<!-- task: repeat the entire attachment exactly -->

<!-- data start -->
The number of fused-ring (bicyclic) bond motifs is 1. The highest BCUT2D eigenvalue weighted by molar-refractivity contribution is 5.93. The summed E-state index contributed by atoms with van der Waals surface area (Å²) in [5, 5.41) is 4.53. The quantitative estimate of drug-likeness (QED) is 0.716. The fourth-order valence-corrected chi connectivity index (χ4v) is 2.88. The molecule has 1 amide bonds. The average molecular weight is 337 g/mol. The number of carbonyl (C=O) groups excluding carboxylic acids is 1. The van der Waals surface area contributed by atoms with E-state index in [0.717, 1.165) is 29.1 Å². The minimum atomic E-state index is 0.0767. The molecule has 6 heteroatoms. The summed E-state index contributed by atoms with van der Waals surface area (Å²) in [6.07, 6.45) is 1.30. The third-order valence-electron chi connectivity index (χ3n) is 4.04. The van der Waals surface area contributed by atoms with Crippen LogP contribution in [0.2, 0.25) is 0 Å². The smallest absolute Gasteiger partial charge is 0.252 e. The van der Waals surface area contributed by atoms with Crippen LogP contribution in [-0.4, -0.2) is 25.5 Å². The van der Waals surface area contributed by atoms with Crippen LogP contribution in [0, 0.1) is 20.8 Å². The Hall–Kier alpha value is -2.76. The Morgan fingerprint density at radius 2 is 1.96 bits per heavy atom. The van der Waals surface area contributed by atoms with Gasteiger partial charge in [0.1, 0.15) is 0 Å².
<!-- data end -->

The number of fused-ring (bicyclic) bond motifs is 1. The highest BCUT2D eigenvalue weighted by molar-refractivity contribution is 5.93. The summed E-state index contributed by atoms with van der Waals surface area (Å²) in [5, 5.41) is 4.53. The quantitative estimate of drug-likeness (QED) is 0.716. The fourth-order valence-corrected chi connectivity index (χ4v) is 2.88. The molecule has 1 amide bonds. The average molecular weight is 337 g/mol. The number of carbonyl (C=O) groups excluding carboxylic acids is 1. The van der Waals surface area contributed by atoms with E-state index in [0.717, 1.165) is 29.1 Å². The minimum atomic E-state index is 0.0767. The molecule has 6 heteroatoms. The summed E-state index contributed by atoms with van der Waals surface area (Å²) in [6.07, 6.45) is 1.30. The third-order valence-electron chi connectivity index (χ3n) is 4.04. The van der Waals surface area contributed by atoms with Crippen LogP contribution in [0.2, 0.25) is 0 Å². The smallest absolute Gasteiger partial charge is 0.252 e. The van der Waals surface area contributed by atoms with Crippen LogP contribution in [-0.4, -0.2) is 25.5 Å². The van der Waals surface area contributed by atoms with Crippen LogP contribution in [0, 0.1) is 20.8 Å². The Hall–Kier alpha value is -2.76. The Morgan fingerprint density at radius 2 is 1.96 bits per heavy atom. The van der Waals surface area contributed by atoms with Gasteiger partial charge in [0.1, 0.15) is 0 Å².